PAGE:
Sully Fernanda Alquinga Defaz was looking for an opportunity to jumpstart her career in hospitality management.
She discovered the J-1 intern and trainee program through a brochure at her college in Ecuador. A recruiter introduced her to a sponsor, whose materials boasted that J-1 workers would receive “the knowledge, practical training, leadership and multicultural skills” necessary to succeed as a hospitality industry leader.
It sounded like the big break she’d been seeking. It was not only an opportunity to get the training she needed, but she would receive it at an American resort.
Sully paid nearly $3,000 for the opportunity, including $1,500 in fees to the Ecuadorian recruiter and the J-1 sponsor. Before leaving for the U.S., she received a signed, detailed training plan from her sponsor. It guaranteed advanced training in management, leadership, supervision, scheduling and customer service.
It appeared as if everything was on track.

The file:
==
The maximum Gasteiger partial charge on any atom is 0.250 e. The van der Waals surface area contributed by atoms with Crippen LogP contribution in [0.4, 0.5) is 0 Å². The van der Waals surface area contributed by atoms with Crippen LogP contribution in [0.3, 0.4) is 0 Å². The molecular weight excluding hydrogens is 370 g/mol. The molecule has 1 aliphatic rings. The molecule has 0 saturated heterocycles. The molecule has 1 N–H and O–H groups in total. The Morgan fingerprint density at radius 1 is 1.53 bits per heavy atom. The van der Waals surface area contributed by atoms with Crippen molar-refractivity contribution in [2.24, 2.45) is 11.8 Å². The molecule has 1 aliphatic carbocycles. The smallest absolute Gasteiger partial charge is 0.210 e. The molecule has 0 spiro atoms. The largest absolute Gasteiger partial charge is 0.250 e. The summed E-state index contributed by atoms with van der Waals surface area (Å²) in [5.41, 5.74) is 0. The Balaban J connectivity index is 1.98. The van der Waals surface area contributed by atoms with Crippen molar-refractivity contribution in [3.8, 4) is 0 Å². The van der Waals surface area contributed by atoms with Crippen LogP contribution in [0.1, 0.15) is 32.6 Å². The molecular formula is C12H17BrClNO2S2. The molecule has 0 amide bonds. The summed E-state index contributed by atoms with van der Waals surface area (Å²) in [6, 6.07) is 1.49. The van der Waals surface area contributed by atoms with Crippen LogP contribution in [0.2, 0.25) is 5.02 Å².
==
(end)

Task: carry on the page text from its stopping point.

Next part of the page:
After Sully arrived in the U.S. in 2011, the sponsor placed her in the food and beverage department at the Embassy Suites Oceanside Resort in Myrtle Beach, S.C. She spent her time wiping down tables, mopping, polishing silverware and sweeping – a far cry from the management training she was promised.
She never received any advanced training.
“When I arrived to the U.S. and started working, I felt tricked,” she said. “I would have never invested so much money in the program had I known it was not going to be a training experience. But I had spent so much money to participate that I couldn’t just turn around and leave.”
Her payday was below the federal minimum wage as well. She was paid a $200 stipend every two weeks for performing at least 40 hours of work each week.
Sully and some of her co-workers filed complaints against the J-1 sponsor and the hotel with the Departments of State and Labor. The Department of Labor collected back wages on Sully’s behalf for the minimum wage violations. Despite this success, Sully knows other J-1 interns and trainees may not be so fortunate. And even in Sully’s case, it was only a partial victory. Though the Department of Labor found that the sponsor was violating wage and hour laws, the State Department still has not sanctioned the sponsor.
“I’m happy I recouped some of the money I lost, but I worry that my sponsor and other J-1 sponsors are continuing to recruit young people with false promises,” she said.